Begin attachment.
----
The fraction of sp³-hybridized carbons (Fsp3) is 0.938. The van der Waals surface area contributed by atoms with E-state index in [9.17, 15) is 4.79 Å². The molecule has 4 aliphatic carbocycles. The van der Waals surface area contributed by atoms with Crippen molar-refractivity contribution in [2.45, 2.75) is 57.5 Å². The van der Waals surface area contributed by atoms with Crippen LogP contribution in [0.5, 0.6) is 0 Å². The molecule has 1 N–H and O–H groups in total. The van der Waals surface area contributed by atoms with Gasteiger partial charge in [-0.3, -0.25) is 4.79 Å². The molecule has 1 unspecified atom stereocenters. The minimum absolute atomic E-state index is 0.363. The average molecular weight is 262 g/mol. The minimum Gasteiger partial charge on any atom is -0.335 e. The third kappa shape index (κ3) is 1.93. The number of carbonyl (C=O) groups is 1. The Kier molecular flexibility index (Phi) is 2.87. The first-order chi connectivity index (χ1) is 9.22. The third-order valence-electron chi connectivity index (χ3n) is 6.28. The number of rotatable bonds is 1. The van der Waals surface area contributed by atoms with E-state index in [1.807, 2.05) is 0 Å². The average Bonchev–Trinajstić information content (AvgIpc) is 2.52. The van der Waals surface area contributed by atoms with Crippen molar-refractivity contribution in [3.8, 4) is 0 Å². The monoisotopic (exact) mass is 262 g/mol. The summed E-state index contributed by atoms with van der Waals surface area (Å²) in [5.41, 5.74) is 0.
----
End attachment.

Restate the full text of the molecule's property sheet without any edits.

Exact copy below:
The fraction of sp³-hybridized carbons (Fsp3) is 0.938. The van der Waals surface area contributed by atoms with E-state index in [9.17, 15) is 4.79 Å². The molecule has 4 aliphatic carbocycles. The van der Waals surface area contributed by atoms with Crippen molar-refractivity contribution in [2.45, 2.75) is 57.5 Å². The van der Waals surface area contributed by atoms with Crippen LogP contribution in [0.5, 0.6) is 0 Å². The molecule has 1 N–H and O–H groups in total. The van der Waals surface area contributed by atoms with Gasteiger partial charge in [-0.3, -0.25) is 4.79 Å². The molecule has 1 unspecified atom stereocenters. The minimum absolute atomic E-state index is 0.363. The average molecular weight is 262 g/mol. The minimum Gasteiger partial charge on any atom is -0.335 e. The third kappa shape index (κ3) is 1.93. The number of carbonyl (C=O) groups is 1. The Kier molecular flexibility index (Phi) is 2.87. The first-order chi connectivity index (χ1) is 9.22. The third-order valence-electron chi connectivity index (χ3n) is 6.28. The number of rotatable bonds is 1. The van der Waals surface area contributed by atoms with E-state index in [1.807, 2.05) is 0 Å². The average Bonchev–Trinajstić information content (AvgIpc) is 2.52. The van der Waals surface area contributed by atoms with Crippen molar-refractivity contribution in [3.8, 4) is 0 Å². The monoisotopic (exact) mass is 262 g/mol. The summed E-state index contributed by atoms with van der Waals surface area (Å²) in [5.41, 5.74) is 0.